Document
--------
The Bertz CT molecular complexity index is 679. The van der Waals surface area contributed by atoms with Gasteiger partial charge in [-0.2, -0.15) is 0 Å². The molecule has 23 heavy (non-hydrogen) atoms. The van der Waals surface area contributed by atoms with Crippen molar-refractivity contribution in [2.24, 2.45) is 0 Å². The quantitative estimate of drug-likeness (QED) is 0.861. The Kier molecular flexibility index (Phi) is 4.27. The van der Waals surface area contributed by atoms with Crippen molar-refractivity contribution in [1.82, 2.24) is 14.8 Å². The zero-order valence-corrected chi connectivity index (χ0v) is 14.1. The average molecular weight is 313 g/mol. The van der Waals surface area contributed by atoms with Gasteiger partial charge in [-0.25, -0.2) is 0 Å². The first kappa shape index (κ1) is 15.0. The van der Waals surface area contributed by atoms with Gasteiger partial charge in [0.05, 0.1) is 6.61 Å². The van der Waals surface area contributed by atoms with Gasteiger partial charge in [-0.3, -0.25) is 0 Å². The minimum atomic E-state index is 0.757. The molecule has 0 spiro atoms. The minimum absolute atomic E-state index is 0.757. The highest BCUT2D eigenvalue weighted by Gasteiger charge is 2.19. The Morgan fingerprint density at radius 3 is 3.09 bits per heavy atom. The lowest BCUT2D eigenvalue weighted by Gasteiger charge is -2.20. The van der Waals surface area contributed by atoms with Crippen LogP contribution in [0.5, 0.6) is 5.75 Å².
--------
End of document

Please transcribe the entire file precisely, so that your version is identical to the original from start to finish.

The Bertz CT molecular complexity index is 679. The van der Waals surface area contributed by atoms with Gasteiger partial charge in [-0.2, -0.15) is 0 Å². The molecule has 23 heavy (non-hydrogen) atoms. The van der Waals surface area contributed by atoms with Crippen molar-refractivity contribution in [2.24, 2.45) is 0 Å². The quantitative estimate of drug-likeness (QED) is 0.861. The Kier molecular flexibility index (Phi) is 4.27. The van der Waals surface area contributed by atoms with Crippen molar-refractivity contribution in [1.82, 2.24) is 14.8 Å². The zero-order valence-corrected chi connectivity index (χ0v) is 14.1. The average molecular weight is 313 g/mol. The van der Waals surface area contributed by atoms with Gasteiger partial charge in [-0.25, -0.2) is 0 Å². The first kappa shape index (κ1) is 15.0. The van der Waals surface area contributed by atoms with Gasteiger partial charge in [0.05, 0.1) is 6.61 Å². The van der Waals surface area contributed by atoms with Gasteiger partial charge in [-0.3, -0.25) is 0 Å². The minimum atomic E-state index is 0.757. The molecule has 0 spiro atoms. The minimum absolute atomic E-state index is 0.757. The highest BCUT2D eigenvalue weighted by Gasteiger charge is 2.19. The Morgan fingerprint density at radius 3 is 3.09 bits per heavy atom. The lowest BCUT2D eigenvalue weighted by Gasteiger charge is -2.20. The van der Waals surface area contributed by atoms with Crippen LogP contribution in [0.5, 0.6) is 5.75 Å².